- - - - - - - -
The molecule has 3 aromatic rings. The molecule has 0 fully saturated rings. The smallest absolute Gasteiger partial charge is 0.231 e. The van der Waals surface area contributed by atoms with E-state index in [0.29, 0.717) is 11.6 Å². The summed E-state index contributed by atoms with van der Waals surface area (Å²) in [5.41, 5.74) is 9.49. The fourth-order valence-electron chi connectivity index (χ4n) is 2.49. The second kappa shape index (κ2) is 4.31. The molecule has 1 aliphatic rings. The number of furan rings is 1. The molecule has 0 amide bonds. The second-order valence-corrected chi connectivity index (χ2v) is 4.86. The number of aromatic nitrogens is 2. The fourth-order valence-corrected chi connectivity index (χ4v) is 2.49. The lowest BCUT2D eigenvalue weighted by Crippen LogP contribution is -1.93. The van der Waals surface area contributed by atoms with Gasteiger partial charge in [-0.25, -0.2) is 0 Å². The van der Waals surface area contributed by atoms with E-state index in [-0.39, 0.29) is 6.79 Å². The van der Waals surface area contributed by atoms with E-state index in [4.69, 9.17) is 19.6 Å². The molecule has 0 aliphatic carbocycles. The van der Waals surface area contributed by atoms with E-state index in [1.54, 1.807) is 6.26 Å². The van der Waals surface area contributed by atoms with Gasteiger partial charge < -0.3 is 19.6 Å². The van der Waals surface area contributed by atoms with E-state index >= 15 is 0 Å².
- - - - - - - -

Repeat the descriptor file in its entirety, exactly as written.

The molecule has 3 aromatic rings. The molecule has 0 fully saturated rings. The smallest absolute Gasteiger partial charge is 0.231 e. The van der Waals surface area contributed by atoms with E-state index in [0.29, 0.717) is 11.6 Å². The summed E-state index contributed by atoms with van der Waals surface area (Å²) in [5.41, 5.74) is 9.49. The fourth-order valence-electron chi connectivity index (χ4n) is 2.49. The second kappa shape index (κ2) is 4.31. The molecule has 1 aliphatic rings. The number of furan rings is 1. The molecule has 0 amide bonds. The second-order valence-corrected chi connectivity index (χ2v) is 4.86. The number of aromatic nitrogens is 2. The fourth-order valence-corrected chi connectivity index (χ4v) is 2.49. The lowest BCUT2D eigenvalue weighted by Crippen LogP contribution is -1.93. The van der Waals surface area contributed by atoms with Gasteiger partial charge in [-0.25, -0.2) is 0 Å². The van der Waals surface area contributed by atoms with E-state index in [-0.39, 0.29) is 6.79 Å². The van der Waals surface area contributed by atoms with E-state index in [4.69, 9.17) is 19.6 Å². The molecule has 0 aliphatic carbocycles. The van der Waals surface area contributed by atoms with E-state index in [1.54, 1.807) is 6.26 Å². The van der Waals surface area contributed by atoms with Gasteiger partial charge < -0.3 is 19.6 Å². The van der Waals surface area contributed by atoms with E-state index >= 15 is 0 Å².